How to crush innovation in reverse.
Often, the path towards innovation looks like this; a novel idea is conceived or embraced. The processes within organizations are adapted to facilitate this novel idea, and finally, the novel idea gets executed.
Sometimes, oddly, it’s the other way around. Sometimes, a particular way of working shifts automatically due to market demand. The procedures are adopted upon realizing that the current processes in place don’t foster the new way of working. Until finally, the novel idea manifests itself in a crystal clear manner.
For example, the way we used to hire people largely depended on a job description. Many companies hiring people for themselves — or intermediaries such as recruiting agencies hiring people for other companies — are now somewhat forced to move away from the classic job description. Why? The chances you’ll find other purple squirrels (white ravens) in times of labor market scarcity — let alone keep them — are zero to none. Especially starting from the job description that the purple squirrel is currently fulfilling. As it turns out, they often combine multiple jobs. Should we then create a new job description that combines multiple jobs?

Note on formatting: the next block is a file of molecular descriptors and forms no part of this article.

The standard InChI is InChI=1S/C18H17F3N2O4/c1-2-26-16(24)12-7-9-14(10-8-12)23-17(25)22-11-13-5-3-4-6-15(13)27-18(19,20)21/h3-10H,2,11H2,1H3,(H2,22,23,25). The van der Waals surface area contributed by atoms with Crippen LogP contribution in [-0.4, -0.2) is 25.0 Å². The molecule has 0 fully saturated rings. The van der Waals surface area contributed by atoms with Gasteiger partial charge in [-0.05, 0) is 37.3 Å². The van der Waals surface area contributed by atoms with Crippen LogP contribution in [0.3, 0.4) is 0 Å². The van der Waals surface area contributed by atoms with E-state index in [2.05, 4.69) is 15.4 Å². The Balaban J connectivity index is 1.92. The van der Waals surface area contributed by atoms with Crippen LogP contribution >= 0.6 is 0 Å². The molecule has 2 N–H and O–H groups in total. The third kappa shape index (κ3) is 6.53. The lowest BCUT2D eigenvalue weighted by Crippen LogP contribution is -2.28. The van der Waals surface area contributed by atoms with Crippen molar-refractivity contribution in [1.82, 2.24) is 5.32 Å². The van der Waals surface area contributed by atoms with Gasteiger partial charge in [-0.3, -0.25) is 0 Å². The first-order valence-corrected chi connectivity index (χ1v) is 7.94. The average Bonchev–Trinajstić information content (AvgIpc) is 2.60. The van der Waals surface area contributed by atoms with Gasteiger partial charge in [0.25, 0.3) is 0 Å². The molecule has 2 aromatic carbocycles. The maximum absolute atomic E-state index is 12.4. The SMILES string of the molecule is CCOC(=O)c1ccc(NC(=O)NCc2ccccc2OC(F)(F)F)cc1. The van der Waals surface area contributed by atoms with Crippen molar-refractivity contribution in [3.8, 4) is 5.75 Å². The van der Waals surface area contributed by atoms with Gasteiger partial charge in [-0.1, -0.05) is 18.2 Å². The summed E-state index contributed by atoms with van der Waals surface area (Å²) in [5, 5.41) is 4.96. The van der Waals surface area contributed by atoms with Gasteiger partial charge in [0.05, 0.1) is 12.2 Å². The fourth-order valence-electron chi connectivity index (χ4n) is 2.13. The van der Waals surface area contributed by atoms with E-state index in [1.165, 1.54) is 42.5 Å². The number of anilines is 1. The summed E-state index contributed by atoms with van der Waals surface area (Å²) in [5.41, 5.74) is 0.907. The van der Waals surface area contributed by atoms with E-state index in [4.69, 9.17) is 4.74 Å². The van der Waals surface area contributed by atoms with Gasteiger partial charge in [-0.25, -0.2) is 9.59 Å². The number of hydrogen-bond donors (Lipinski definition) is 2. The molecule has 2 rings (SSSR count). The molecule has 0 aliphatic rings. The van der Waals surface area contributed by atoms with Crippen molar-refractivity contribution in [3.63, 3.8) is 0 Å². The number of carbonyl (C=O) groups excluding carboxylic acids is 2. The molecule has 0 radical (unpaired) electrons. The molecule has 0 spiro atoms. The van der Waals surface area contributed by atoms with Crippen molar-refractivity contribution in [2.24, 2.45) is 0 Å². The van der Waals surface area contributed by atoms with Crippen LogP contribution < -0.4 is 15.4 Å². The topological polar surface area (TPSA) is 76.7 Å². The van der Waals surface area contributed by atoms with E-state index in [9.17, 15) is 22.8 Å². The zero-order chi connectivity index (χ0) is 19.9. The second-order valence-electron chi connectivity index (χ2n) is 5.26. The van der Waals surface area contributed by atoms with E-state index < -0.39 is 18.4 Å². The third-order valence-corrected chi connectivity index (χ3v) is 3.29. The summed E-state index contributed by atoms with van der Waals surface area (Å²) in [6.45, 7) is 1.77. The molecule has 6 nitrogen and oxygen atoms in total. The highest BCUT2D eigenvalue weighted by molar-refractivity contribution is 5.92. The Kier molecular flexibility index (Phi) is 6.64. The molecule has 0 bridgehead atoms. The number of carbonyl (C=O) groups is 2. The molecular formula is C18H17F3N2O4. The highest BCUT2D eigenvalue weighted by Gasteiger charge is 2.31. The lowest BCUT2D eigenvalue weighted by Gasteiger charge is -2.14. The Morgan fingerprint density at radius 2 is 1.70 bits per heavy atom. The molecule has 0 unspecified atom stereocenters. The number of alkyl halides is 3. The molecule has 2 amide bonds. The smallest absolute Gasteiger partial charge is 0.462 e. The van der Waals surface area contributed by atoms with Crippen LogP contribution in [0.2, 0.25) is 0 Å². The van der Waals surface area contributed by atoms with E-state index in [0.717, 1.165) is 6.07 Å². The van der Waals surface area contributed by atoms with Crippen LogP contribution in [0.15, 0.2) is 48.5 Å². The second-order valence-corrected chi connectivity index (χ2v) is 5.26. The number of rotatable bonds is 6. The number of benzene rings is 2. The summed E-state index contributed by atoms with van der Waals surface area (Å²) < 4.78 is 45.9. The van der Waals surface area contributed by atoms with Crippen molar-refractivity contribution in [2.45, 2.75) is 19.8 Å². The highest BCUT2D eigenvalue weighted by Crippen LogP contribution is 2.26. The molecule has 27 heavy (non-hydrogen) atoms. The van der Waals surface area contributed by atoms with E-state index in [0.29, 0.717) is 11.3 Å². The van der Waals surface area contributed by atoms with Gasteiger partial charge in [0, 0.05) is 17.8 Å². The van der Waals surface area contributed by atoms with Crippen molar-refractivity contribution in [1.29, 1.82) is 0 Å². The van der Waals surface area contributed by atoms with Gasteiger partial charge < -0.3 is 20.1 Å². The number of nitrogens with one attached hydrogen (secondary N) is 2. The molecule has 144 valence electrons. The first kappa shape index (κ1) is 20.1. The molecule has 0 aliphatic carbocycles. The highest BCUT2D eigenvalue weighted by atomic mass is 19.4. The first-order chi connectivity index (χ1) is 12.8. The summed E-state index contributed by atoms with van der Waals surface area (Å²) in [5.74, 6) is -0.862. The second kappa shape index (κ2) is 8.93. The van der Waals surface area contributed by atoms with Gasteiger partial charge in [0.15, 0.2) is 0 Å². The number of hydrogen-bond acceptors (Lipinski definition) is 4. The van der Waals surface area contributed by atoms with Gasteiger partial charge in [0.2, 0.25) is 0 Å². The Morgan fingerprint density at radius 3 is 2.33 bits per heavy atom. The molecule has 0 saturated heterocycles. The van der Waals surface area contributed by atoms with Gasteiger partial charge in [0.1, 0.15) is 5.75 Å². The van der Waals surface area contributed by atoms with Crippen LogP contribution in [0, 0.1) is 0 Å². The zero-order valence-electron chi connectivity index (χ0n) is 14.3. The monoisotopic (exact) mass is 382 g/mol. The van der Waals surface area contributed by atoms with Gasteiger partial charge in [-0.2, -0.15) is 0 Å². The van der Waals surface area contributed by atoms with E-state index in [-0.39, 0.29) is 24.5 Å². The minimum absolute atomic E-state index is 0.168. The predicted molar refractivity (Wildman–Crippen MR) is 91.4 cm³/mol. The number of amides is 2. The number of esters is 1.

Looking at required skills (both hard skills and soft skills) instead of sticking to relatively static job descriptions might prove to be a solution. The downside, though, is that if the purple squirrel were to be replaced, or the capacity should be increased, one purple squirrel might add up to two or more purple squirrels.
Due to labor market scarcity, the skills-based approach is currently being embraced, albeit ad hoc. Now it’s time for companies to adopt the processes that should go along with skills-based hiring so that the ideology can ultimately thrive.